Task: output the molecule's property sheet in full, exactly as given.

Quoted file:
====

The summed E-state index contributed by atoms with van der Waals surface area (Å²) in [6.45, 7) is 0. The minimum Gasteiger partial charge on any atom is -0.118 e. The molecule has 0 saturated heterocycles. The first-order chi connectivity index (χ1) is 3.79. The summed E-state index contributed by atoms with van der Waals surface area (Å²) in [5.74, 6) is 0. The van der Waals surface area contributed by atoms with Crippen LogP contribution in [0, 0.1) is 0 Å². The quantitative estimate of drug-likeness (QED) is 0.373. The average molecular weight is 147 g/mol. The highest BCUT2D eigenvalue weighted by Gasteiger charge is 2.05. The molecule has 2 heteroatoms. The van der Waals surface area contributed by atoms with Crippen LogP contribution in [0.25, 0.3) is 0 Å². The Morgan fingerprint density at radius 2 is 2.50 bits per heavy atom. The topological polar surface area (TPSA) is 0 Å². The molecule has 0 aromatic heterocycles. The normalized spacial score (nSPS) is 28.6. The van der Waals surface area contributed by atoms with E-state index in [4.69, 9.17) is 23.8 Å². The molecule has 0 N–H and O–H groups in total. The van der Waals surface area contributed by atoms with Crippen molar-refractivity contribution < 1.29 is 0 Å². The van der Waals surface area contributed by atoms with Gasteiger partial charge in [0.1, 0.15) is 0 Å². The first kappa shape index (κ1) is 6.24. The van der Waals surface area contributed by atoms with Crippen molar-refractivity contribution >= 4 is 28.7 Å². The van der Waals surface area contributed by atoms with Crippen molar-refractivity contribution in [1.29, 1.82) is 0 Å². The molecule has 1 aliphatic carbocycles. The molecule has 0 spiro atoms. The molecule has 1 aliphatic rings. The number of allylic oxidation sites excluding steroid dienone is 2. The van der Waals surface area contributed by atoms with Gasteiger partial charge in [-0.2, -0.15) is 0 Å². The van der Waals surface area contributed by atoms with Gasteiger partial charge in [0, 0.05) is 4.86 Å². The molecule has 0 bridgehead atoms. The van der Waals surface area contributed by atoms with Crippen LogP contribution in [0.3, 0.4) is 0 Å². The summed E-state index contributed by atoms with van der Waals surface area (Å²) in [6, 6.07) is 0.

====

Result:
The summed E-state index contributed by atoms with van der Waals surface area (Å²) in [6.45, 7) is 0. The minimum Gasteiger partial charge on any atom is -0.118 e. The molecule has 0 saturated heterocycles. The first-order chi connectivity index (χ1) is 3.79. The summed E-state index contributed by atoms with van der Waals surface area (Å²) in [5.74, 6) is 0. The van der Waals surface area contributed by atoms with Crippen LogP contribution in [0, 0.1) is 0 Å². The quantitative estimate of drug-likeness (QED) is 0.373. The average molecular weight is 147 g/mol. The highest BCUT2D eigenvalue weighted by Gasteiger charge is 2.05. The molecule has 2 heteroatoms. The van der Waals surface area contributed by atoms with Crippen LogP contribution in [0.25, 0.3) is 0 Å². The Morgan fingerprint density at radius 2 is 2.50 bits per heavy atom. The topological polar surface area (TPSA) is 0 Å². The molecule has 0 aromatic heterocycles. The normalized spacial score (nSPS) is 28.6. The van der Waals surface area contributed by atoms with E-state index in [4.69, 9.17) is 23.8 Å². The molecule has 0 N–H and O–H groups in total. The van der Waals surface area contributed by atoms with Crippen molar-refractivity contribution < 1.29 is 0 Å². The van der Waals surface area contributed by atoms with Gasteiger partial charge in [0.1, 0.15) is 0 Å². The first kappa shape index (κ1) is 6.24. The van der Waals surface area contributed by atoms with Crippen molar-refractivity contribution >= 4 is 28.7 Å². The van der Waals surface area contributed by atoms with Crippen molar-refractivity contribution in [1.29, 1.82) is 0 Å². The molecule has 1 aliphatic carbocycles. The molecule has 0 spiro atoms. The molecule has 1 aliphatic rings. The number of allylic oxidation sites excluding steroid dienone is 2. The van der Waals surface area contributed by atoms with Gasteiger partial charge in [-0.2, -0.15) is 0 Å². The van der Waals surface area contributed by atoms with Gasteiger partial charge in [0, 0.05) is 4.86 Å². The molecule has 0 bridgehead atoms. The van der Waals surface area contributed by atoms with Crippen LogP contribution in [0.3, 0.4) is 0 Å². The summed E-state index contributed by atoms with van der Waals surface area (Å²) in [6, 6.07) is 0.